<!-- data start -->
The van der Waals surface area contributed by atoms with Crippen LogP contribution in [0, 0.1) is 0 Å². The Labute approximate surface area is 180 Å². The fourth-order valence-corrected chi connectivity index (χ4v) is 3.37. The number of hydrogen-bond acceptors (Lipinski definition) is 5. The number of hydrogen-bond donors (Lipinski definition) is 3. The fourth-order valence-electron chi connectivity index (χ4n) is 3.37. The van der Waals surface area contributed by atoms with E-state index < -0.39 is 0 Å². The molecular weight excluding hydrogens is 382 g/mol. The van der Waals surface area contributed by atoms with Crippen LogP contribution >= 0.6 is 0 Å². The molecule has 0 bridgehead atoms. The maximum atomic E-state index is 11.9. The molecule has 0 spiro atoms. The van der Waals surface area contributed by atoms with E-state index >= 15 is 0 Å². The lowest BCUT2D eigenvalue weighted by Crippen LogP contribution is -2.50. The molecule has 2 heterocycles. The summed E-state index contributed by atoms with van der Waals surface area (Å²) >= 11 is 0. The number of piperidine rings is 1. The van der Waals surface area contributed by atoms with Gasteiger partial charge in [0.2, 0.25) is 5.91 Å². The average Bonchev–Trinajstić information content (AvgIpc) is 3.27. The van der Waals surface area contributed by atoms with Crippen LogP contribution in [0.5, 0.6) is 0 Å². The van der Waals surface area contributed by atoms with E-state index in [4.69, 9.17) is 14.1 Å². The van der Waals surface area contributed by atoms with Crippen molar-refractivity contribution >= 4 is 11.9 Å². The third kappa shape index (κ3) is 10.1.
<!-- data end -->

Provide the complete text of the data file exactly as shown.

The van der Waals surface area contributed by atoms with Crippen LogP contribution in [0, 0.1) is 0 Å². The Labute approximate surface area is 180 Å². The fourth-order valence-corrected chi connectivity index (χ4v) is 3.37. The number of hydrogen-bond acceptors (Lipinski definition) is 5. The number of hydrogen-bond donors (Lipinski definition) is 3. The fourth-order valence-electron chi connectivity index (χ4n) is 3.37. The van der Waals surface area contributed by atoms with E-state index < -0.39 is 0 Å². The molecular weight excluding hydrogens is 382 g/mol. The van der Waals surface area contributed by atoms with Crippen LogP contribution >= 0.6 is 0 Å². The molecule has 0 bridgehead atoms. The maximum atomic E-state index is 11.9. The molecule has 0 spiro atoms. The van der Waals surface area contributed by atoms with E-state index >= 15 is 0 Å². The lowest BCUT2D eigenvalue weighted by Crippen LogP contribution is -2.50. The molecule has 2 heterocycles. The summed E-state index contributed by atoms with van der Waals surface area (Å²) >= 11 is 0. The number of piperidine rings is 1. The van der Waals surface area contributed by atoms with Gasteiger partial charge in [0.2, 0.25) is 5.91 Å². The average Bonchev–Trinajstić information content (AvgIpc) is 3.27. The van der Waals surface area contributed by atoms with Crippen LogP contribution in [0.5, 0.6) is 0 Å². The van der Waals surface area contributed by atoms with E-state index in [4.69, 9.17) is 14.1 Å². The van der Waals surface area contributed by atoms with Crippen molar-refractivity contribution >= 4 is 11.9 Å². The third kappa shape index (κ3) is 10.1.